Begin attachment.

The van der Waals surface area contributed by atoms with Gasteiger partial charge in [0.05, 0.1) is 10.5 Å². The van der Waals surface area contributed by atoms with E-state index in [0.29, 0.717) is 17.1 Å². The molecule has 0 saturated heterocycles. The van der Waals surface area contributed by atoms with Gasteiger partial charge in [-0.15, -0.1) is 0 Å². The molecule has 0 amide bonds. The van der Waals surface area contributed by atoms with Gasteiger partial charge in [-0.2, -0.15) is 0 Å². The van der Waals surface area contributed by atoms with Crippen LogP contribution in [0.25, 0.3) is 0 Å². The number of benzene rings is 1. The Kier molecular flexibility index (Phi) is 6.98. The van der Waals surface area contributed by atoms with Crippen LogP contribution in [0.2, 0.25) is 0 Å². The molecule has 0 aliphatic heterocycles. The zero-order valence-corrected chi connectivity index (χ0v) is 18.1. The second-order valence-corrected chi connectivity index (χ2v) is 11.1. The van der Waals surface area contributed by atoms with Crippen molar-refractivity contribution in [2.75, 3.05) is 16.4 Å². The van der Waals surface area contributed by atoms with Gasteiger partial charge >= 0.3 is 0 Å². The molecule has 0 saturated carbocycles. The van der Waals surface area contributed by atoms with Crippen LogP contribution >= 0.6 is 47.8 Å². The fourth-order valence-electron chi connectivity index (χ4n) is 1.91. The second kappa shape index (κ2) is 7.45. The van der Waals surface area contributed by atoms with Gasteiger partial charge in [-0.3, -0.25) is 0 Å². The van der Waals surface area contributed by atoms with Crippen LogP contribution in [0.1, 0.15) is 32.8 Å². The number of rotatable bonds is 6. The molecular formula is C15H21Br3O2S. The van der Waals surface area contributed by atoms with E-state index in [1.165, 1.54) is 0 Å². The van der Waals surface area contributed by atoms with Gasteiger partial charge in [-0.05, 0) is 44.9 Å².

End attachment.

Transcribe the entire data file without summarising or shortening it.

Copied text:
The van der Waals surface area contributed by atoms with Gasteiger partial charge in [0.05, 0.1) is 10.5 Å². The van der Waals surface area contributed by atoms with E-state index in [0.29, 0.717) is 17.1 Å². The molecule has 0 saturated heterocycles. The van der Waals surface area contributed by atoms with Gasteiger partial charge in [-0.15, -0.1) is 0 Å². The molecule has 0 amide bonds. The van der Waals surface area contributed by atoms with Gasteiger partial charge in [-0.2, -0.15) is 0 Å². The van der Waals surface area contributed by atoms with Crippen LogP contribution in [0.25, 0.3) is 0 Å². The number of benzene rings is 1. The Kier molecular flexibility index (Phi) is 6.98. The van der Waals surface area contributed by atoms with Crippen LogP contribution in [0.2, 0.25) is 0 Å². The molecule has 0 aliphatic heterocycles. The zero-order valence-corrected chi connectivity index (χ0v) is 18.1. The second-order valence-corrected chi connectivity index (χ2v) is 11.1. The van der Waals surface area contributed by atoms with Crippen molar-refractivity contribution in [2.75, 3.05) is 16.4 Å². The van der Waals surface area contributed by atoms with Gasteiger partial charge >= 0.3 is 0 Å². The molecule has 0 saturated carbocycles. The van der Waals surface area contributed by atoms with Crippen LogP contribution >= 0.6 is 47.8 Å². The fourth-order valence-electron chi connectivity index (χ4n) is 1.91. The second kappa shape index (κ2) is 7.45. The van der Waals surface area contributed by atoms with Gasteiger partial charge in [-0.3, -0.25) is 0 Å². The van der Waals surface area contributed by atoms with Crippen LogP contribution in [0.1, 0.15) is 32.8 Å². The number of rotatable bonds is 6. The molecular formula is C15H21Br3O2S. The van der Waals surface area contributed by atoms with E-state index in [1.165, 1.54) is 0 Å². The van der Waals surface area contributed by atoms with Gasteiger partial charge in [-0.05, 0) is 44.9 Å².